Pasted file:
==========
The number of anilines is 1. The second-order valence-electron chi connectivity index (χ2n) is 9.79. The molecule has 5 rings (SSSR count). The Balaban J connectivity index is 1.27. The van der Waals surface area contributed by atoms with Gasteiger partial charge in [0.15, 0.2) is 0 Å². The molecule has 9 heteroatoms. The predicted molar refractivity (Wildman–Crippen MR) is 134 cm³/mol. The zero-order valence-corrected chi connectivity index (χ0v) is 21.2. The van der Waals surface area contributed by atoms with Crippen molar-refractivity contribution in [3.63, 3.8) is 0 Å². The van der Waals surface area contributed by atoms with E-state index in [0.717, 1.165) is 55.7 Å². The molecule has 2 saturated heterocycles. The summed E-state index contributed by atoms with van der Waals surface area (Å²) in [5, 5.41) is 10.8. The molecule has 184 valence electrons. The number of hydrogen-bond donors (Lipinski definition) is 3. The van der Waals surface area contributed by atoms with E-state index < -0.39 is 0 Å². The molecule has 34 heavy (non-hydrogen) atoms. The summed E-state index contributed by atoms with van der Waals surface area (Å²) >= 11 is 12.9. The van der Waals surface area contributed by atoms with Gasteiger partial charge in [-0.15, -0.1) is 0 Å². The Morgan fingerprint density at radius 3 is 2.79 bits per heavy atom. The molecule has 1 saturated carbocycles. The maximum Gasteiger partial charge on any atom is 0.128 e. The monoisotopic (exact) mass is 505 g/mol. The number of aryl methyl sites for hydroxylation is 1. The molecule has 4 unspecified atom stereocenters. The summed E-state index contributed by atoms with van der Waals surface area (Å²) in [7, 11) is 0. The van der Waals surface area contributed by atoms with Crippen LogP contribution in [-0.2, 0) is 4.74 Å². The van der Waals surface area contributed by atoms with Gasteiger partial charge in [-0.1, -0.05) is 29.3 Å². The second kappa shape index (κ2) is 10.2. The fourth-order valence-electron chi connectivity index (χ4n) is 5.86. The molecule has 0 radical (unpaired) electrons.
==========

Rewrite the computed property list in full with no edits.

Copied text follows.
The number of anilines is 1. The second-order valence-electron chi connectivity index (χ2n) is 9.79. The molecule has 5 rings (SSSR count). The Balaban J connectivity index is 1.27. The van der Waals surface area contributed by atoms with Gasteiger partial charge in [0.15, 0.2) is 0 Å². The molecule has 9 heteroatoms. The predicted molar refractivity (Wildman–Crippen MR) is 134 cm³/mol. The zero-order valence-corrected chi connectivity index (χ0v) is 21.2. The van der Waals surface area contributed by atoms with Crippen molar-refractivity contribution in [3.63, 3.8) is 0 Å². The van der Waals surface area contributed by atoms with E-state index in [0.717, 1.165) is 55.7 Å². The molecule has 2 saturated heterocycles. The summed E-state index contributed by atoms with van der Waals surface area (Å²) in [5, 5.41) is 10.8. The molecule has 184 valence electrons. The number of hydrogen-bond donors (Lipinski definition) is 3. The van der Waals surface area contributed by atoms with E-state index < -0.39 is 0 Å². The molecule has 34 heavy (non-hydrogen) atoms. The summed E-state index contributed by atoms with van der Waals surface area (Å²) >= 11 is 12.9. The van der Waals surface area contributed by atoms with Gasteiger partial charge in [-0.15, -0.1) is 0 Å². The Morgan fingerprint density at radius 3 is 2.79 bits per heavy atom. The molecule has 1 saturated carbocycles. The maximum Gasteiger partial charge on any atom is 0.128 e. The monoisotopic (exact) mass is 505 g/mol. The number of aryl methyl sites for hydroxylation is 1. The molecule has 4 unspecified atom stereocenters. The summed E-state index contributed by atoms with van der Waals surface area (Å²) in [7, 11) is 0. The van der Waals surface area contributed by atoms with Crippen LogP contribution in [-0.2, 0) is 4.74 Å². The van der Waals surface area contributed by atoms with Gasteiger partial charge in [-0.1, -0.05) is 29.3 Å². The second kappa shape index (κ2) is 10.2. The fourth-order valence-electron chi connectivity index (χ4n) is 5.86. The molecule has 0 radical (unpaired) electrons.